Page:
A native of Alexandria, Virginia, son of the distinguished Gen. Lucius D. Clay, Sr., and member of a family of dedicated public servants, Gen Lucius D. Clay, Jr., spent much time as a youth with his grandmother Frances Clay in Marietta, Georgia. He attended Waterman Street School and Marietta High School before graduating from U. S. Military Academy at West Point, New York. He received his pilot wings at Lubbock Field, Texas, in 1942 and was assigned as an instructor to Martin B-26 Transition School at Fort Worth and Del Rio, Texas. In 1943 Clay assumed command of the 616th Bombardment Squadron and later that year joined the 344th Bombardment Squadron in which he served as operations officer and squadron commander before becoming a group commander in the European theater. As a bomber pilot he flew the controversial B-26 Marauder. At the end of World War II, he remained in Erding, Germany, as Deputy Commander and Deputy for Base Services with the European Air Depot until his return to the States in 1947. Then came two years on the staff of the Deputy Chief of Staff Operations for Atomic Energy at Headquarters U. S. Air Force. This was followed by a tour of duty at University and Air War College, Maxwell AFB, Alabama. Throughout the 1950s and 60s, General Clay's assignments included the Air Force Joint Strategic Plans Group in the Organization of the Joint Chiefs of Staff and the post of Deputy Commander of the 72nd Bombardment Wing, Ramey AFB, Puerto Rico. Promoted to General in 1970, he and his father were among the first father-son pairs to attain four-star rank in the annals of the military. He commanded the Seventh Air Force at Tan Son Nhut Air Base during the Vietnam War and was named Commander-in-Chief for the Pacific Air Forces, Hickam AFB, Hawaii, in 1971. In 1973 General Clay became Commander-in-Chief, North American Air Defense (NORAD-Continental Air Defense Command (CONAD) and Aerospace Defense Command (ADC). Headquartered at Ent AFB, Colorado, General Clay had operational command of all United States and Canadian strategic aerospace defense forces and was responsible for the air defense of the North American continent and for global aerospace surveillance and warning assessment of hostile attack from space. The General was a command pilot. His awards and decorations included the distinguished Service Medal with three oak leaf clusters Legion of Merit, Distinguished Flying Cross, Bronze Star, Air Medal with two silver oak leaf clusters, Purple Heart, Croix de Guerre Etoile de Vermeil, National Order of Vietnam, Vietnam Air Force Distinguished Service Order, Korea National Security Medal and the Republic of Vietnam Cross of Gallantry.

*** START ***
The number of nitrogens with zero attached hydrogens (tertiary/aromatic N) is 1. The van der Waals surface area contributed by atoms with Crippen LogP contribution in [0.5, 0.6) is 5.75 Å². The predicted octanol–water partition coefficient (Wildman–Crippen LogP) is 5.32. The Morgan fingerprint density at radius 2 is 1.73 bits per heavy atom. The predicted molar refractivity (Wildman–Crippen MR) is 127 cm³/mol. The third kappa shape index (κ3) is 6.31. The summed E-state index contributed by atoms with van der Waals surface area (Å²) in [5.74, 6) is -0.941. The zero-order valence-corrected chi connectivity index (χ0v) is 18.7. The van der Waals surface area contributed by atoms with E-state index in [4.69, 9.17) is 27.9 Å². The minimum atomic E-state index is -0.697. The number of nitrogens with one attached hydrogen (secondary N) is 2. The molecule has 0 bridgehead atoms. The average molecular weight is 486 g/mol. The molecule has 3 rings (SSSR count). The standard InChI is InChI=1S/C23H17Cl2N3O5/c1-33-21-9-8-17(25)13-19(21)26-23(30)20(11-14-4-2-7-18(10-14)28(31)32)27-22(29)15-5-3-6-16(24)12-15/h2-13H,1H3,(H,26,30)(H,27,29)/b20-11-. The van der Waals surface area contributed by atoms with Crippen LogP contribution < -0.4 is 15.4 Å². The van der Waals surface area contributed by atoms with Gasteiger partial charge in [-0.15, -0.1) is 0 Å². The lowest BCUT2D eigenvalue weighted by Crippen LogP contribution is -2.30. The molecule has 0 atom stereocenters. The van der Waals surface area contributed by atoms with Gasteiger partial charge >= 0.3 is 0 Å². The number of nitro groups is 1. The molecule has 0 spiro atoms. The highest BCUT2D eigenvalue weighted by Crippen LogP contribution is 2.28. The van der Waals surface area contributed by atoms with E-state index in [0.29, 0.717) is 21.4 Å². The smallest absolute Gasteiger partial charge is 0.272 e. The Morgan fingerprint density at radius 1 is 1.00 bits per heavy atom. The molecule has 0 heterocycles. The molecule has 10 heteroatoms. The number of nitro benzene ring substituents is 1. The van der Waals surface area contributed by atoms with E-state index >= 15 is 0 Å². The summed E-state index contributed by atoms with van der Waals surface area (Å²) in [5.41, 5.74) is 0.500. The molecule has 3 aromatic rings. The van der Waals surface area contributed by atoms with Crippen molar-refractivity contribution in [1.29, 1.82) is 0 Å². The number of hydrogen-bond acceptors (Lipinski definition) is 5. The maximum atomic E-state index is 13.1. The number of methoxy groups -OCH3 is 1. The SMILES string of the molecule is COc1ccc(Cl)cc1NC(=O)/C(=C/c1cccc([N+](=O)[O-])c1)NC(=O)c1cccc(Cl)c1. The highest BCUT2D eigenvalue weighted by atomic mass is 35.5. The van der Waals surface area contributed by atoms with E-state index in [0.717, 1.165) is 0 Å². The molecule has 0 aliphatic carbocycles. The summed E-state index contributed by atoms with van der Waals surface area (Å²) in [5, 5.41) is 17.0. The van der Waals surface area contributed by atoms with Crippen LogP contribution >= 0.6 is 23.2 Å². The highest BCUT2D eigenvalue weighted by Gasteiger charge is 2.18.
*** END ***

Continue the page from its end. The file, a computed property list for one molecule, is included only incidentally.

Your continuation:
General Clay retired in 1975 and passed away in 1994. General Lucius D. Clay, Jr., a great leader and guardian of the skies in war and peace, was enshrined May 17, 1997.